“I probably shouldn’t have been breathing the asbestos,” he said. “But we didn’t know about that in those days.”

Some tour participants seemed as interested in the history and future use of the Shipyard as they were in the environmental issues that the Navy has been wrangling with. Others were focused on the cleanup status, aware the project has been the subject of contentious debates.

Keith Tisdell, who like Ramiro is a former Shipyard worker, was pleased with what he saw on the tour. Keith had been featured in a 2007 SF Chronicle article in which he disclosed health problems he and his family were experiencing that he believes are associated with construction dust.

When asked how he would rate the cleanup on a scale of one to ten, he paused for a moment then said, “Nine. We’ve come a long way.”

Environmental challenges at the Shipyard are no secret to concerned residents, or to urban planners and corporate developers who are re-purposing the land, parcel by parcel, as portions are deemed safe and then transferred to the City. The site was added to the Federal Superfund List in 1991, both an acknowledgment of the seriousness of the problems and a source of revenue for the clean-up effort.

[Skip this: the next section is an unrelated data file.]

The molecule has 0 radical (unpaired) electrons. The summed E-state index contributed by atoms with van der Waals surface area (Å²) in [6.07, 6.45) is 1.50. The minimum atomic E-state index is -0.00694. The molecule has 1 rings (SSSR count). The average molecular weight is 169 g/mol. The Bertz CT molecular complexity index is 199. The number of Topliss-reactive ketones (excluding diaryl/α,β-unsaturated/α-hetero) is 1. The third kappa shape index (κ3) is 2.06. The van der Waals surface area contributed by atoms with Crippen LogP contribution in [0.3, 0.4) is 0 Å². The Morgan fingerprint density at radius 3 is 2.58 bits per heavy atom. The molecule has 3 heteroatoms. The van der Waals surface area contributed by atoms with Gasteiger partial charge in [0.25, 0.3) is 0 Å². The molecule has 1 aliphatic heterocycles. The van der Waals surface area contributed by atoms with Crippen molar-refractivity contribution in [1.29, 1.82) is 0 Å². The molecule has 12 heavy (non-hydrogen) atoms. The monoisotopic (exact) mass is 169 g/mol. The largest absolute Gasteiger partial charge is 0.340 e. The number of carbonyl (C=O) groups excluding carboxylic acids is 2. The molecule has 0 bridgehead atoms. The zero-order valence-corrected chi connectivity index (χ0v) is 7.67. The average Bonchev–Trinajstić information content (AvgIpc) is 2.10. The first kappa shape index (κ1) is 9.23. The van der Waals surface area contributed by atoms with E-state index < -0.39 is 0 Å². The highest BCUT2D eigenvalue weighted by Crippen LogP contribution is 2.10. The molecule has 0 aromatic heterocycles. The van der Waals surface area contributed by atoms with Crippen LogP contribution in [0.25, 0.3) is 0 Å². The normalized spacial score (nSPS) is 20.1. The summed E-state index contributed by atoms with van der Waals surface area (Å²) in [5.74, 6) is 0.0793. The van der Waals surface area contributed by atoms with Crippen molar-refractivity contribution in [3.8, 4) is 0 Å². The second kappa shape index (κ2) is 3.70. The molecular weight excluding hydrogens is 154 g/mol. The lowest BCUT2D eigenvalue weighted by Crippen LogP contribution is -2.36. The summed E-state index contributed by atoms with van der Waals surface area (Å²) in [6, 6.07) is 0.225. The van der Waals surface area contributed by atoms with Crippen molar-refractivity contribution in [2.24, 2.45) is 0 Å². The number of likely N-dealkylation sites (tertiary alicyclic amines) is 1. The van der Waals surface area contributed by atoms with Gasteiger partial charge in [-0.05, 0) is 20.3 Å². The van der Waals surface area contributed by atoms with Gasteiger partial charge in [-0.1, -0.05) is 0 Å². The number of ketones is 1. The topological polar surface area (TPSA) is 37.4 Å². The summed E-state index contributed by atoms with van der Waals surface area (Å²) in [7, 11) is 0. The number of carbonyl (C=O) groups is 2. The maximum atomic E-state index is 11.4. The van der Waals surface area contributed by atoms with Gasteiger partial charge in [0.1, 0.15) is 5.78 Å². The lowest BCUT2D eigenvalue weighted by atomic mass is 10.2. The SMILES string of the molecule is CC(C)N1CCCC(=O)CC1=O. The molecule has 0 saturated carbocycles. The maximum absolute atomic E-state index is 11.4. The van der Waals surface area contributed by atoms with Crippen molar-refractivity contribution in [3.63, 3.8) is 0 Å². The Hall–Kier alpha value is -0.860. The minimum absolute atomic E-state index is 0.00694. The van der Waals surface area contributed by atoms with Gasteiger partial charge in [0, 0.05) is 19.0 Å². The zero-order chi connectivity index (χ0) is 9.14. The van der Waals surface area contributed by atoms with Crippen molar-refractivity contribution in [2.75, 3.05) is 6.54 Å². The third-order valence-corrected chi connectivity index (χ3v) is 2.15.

Keith Forman

The Navy’s tour organizer and guide, Keith Forman, got right to the point when he oriented tour participants in the auditorium of Shipyard Building 101.

“We are the people who polluted the Shipyard,” he said. “And we used it to defend the country.”

After World War II, demand for Shipyard services steadily declined along with the number of jobs and the general economic vitality of the area. Left behind was a morass of environmental problems that have affected the lives of residents ever since.

Keith reviewed the long arc of history, planning and potential of the Shipyard site before participants stepped aboard a tour bus to see the sites.

In addition to the Navy’s Keith Forman, the tour was led by former Shipyard Residents Advisory Board (RAB) facilitator John Scott. Also on hand were Craig Cooper, the US EPA’s coordinator of the Yosemite Slough clean-up, Martha Walters from ARC Ecology, and Ryan Miya from the State Water Board.

The Shipyard transformation … into a large, new San Francisco community that mixes residency with commerce … is on track. The site remains a historical landmark and a symbol of urban decay and potential. Stay tuned!

– Jeffrey Betcher

Quesada Gardens Initiative builds community in San Francisco’s Bayview Hunters Point neighborhood. www.quesadagardens.org

5-years at the Shipyard – community meeting

The Navy’s Five-Year Review of Progress at Hunters Point Shipyard will be the topic of a community meeting on Wednesday, June 26th at the Bayview Opera House (4705 Third) from 6 to 8pm.
For more information, email Keith Forman or call him at 415.306.1458.

Quesada Gardens Initiative builds community in San Francisco’s Bayview Hunters Point neighborhood. www.quesadagardens.org